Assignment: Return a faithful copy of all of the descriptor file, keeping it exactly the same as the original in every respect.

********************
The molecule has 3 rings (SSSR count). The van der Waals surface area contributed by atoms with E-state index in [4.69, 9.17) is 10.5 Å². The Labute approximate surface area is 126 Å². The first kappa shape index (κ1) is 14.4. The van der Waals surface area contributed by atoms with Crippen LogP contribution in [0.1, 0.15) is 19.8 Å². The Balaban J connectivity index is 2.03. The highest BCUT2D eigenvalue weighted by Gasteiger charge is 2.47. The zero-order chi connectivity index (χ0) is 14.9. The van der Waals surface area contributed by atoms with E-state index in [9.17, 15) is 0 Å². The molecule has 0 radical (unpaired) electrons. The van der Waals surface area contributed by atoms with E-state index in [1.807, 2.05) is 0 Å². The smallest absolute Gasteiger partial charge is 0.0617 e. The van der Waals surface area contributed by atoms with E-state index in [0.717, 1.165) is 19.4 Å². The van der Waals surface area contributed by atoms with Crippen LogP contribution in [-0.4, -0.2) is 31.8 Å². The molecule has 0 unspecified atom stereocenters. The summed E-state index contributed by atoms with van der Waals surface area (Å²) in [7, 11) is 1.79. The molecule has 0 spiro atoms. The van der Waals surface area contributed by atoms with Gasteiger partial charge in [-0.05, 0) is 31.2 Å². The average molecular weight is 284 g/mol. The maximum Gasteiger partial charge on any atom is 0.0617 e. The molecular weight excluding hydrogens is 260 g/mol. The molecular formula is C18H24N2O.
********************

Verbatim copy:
The molecule has 3 rings (SSSR count). The van der Waals surface area contributed by atoms with E-state index in [4.69, 9.17) is 10.5 Å². The Labute approximate surface area is 126 Å². The first kappa shape index (κ1) is 14.4. The van der Waals surface area contributed by atoms with Crippen LogP contribution in [0.1, 0.15) is 19.8 Å². The Balaban J connectivity index is 2.03. The highest BCUT2D eigenvalue weighted by Gasteiger charge is 2.47. The zero-order chi connectivity index (χ0) is 14.9. The van der Waals surface area contributed by atoms with E-state index in [9.17, 15) is 0 Å². The molecule has 0 radical (unpaired) electrons. The van der Waals surface area contributed by atoms with E-state index in [1.807, 2.05) is 0 Å². The smallest absolute Gasteiger partial charge is 0.0617 e. The van der Waals surface area contributed by atoms with E-state index in [0.717, 1.165) is 19.4 Å². The van der Waals surface area contributed by atoms with Crippen LogP contribution in [-0.4, -0.2) is 31.8 Å². The molecule has 0 unspecified atom stereocenters. The summed E-state index contributed by atoms with van der Waals surface area (Å²) in [7, 11) is 1.79. The molecule has 0 spiro atoms. The van der Waals surface area contributed by atoms with Gasteiger partial charge in [-0.05, 0) is 31.2 Å². The average molecular weight is 284 g/mol. The maximum Gasteiger partial charge on any atom is 0.0617 e. The molecular weight excluding hydrogens is 260 g/mol. The molecular formula is C18H24N2O.